The Heller Case, commonly referred to as the DC Gun Case, went before the Supreme Court today and may finally resolve the question of whether or not owning a gun is an individual right. Since the Constitution is unambiguous about it, "the right of the people to keep and bear arms, shall not be infringed," this case should be a slam dunk. But since the Supreme Court seems more open to the whims of the members rather than bound by the oath they swore upon entering office (see the Kilo decision), anything is possible. There's no point in arguing the merits of the case, some people support individual rights, other don't like them and want the court to rule them on to the ash heap of history (rather than go about doing away with an amendment to the Constitution the way it was designed to be done - by amending it again (see prohibition). That's fine, they can think it all they want, at least until someone doesnít like what people think and gets a legal ruling against having those thoughts, thatís not really the point.
What is telling about this case is the clear line of editorial input in the first line of this Associated Press story:
Advocates of gun rights and opponents of gun violence demonstrated outside the Supreme Court Tuesday while inside, justices heard arguments over the meaning of the Second Amendment's "right to keep and bear arms."
Catch the implication there? As if those who advocate for gun rights somehow support gun violence, perhaps not explicitly, but implicitly. What is really telling about the different sides is this part of the story:
Anise Jenkins, president of a coalition called Stand Up for Democracy in D.C., defended the district's 32-year-old ban on handgun ownership.
"We feel our local council knows what we need for a good standard of life and to keep us safe," Jenkins said.
Jenkins and members of Stand Up for Democracy in DC have full faith in government to take care of them over themselves. That is both telling and disturbing. Washington DC has one of the highest murder rates in the country WITH a gun ban, yet Jenkins "feels" the government that horribly mismanages the District will somehow magically take care of its citizens when criminals strike. Criminals specifically avoid the strong in society, hence the phrase "prey on the weak." People are free to be as weak as they like, but the Constitution clearly grants everyone the right to choose whether they wish to so or not. Mr. Heller chooses not be to weak, he chooses to protect himself. It's now in the hands of the Supreme Court to determine if he's allowed to exercise that right.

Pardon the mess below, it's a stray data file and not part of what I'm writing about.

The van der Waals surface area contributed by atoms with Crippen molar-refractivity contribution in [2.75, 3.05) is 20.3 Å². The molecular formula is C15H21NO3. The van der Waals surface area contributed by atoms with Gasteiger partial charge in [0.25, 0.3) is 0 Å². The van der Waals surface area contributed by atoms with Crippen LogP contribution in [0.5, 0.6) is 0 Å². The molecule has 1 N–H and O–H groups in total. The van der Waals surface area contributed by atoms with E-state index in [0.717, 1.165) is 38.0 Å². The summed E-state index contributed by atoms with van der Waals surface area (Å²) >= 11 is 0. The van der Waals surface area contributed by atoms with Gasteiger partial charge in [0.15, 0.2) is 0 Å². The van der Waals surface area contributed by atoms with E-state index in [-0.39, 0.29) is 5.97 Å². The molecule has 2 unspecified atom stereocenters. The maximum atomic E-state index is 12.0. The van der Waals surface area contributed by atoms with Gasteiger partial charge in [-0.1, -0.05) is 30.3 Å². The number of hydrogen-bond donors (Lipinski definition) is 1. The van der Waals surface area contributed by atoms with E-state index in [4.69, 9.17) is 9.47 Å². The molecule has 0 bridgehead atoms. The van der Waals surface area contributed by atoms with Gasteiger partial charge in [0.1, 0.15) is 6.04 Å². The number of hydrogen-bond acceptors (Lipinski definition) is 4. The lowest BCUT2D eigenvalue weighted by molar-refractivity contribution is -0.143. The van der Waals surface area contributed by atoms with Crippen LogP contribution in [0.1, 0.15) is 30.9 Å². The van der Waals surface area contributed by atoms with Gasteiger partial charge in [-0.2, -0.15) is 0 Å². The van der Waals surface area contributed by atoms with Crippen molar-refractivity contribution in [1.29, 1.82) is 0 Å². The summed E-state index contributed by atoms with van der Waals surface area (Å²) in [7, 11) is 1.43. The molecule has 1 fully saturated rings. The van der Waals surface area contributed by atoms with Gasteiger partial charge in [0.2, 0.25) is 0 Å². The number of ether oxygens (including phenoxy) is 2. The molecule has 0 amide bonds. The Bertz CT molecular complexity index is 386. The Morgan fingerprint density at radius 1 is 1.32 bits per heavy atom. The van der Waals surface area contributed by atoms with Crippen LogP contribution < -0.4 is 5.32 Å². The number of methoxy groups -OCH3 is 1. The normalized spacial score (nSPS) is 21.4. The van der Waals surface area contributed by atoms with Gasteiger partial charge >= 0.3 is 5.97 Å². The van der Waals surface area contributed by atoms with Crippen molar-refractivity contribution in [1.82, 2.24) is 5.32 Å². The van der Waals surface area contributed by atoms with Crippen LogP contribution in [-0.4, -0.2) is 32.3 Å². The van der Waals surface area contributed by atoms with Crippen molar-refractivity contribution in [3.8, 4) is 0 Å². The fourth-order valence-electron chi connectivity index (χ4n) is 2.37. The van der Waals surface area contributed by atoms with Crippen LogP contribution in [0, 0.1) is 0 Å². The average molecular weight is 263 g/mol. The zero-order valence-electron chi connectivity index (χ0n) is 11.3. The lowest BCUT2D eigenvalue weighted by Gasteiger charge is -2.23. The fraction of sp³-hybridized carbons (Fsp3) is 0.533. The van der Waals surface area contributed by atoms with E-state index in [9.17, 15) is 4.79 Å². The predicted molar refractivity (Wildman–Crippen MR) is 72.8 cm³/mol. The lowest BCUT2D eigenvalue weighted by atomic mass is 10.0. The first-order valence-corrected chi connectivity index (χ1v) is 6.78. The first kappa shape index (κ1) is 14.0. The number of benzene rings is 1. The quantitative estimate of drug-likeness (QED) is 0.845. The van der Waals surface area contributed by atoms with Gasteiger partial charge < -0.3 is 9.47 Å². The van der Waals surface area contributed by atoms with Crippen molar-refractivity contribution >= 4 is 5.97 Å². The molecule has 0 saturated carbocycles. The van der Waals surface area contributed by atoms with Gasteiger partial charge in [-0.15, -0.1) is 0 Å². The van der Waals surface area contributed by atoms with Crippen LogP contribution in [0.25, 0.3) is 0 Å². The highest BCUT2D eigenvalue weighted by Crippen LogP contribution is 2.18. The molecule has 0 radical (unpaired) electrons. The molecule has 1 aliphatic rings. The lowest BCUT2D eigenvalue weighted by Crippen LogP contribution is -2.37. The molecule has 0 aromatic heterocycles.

The right to bear arms was only upheld by a 5-4 vote in quite possibly the most conservative supreme court in United States history. Don't you think it's time to outlaw ALL guns? In simple percentage points, how many crimes have pistols stopped, versus how many have they enabled?
LITTLE ROCK, Ark. ó A man recently fired from a Target store barged into the Arkansas Democratic headquarters Wednesday and fatally shot the state party chairman before speeding off in his pickup. Police later shot and killed the suspect after a 30-mile chase. Police identified the suspect as 50-year-old Timothy Dale Johnson of Searcy, a town about 50 miles northeast of Little Rock. They said that moments after the shooting, Johnson pointed a handgun at a worker at the nearby Arkansas Baptist headquarters. An official there said he told the worker, "I lost my job." Chairman Bill Gwatney died 4 hours after the shooting. The 48-year-old former state senator had been planning to travel to the Democratic National Convention later this month as a superdelegate. He had backed Hillary Rodham Clinton but endorsed Barack Obama after she dropped out of the race. Clinton and her husband, former President and former Arkansas Gov. Bill Clinton, issued a statement saying Gwatney was "not only a strong chairman of Arkansas' Democratic Party, but ... also a cherished friend and confidant."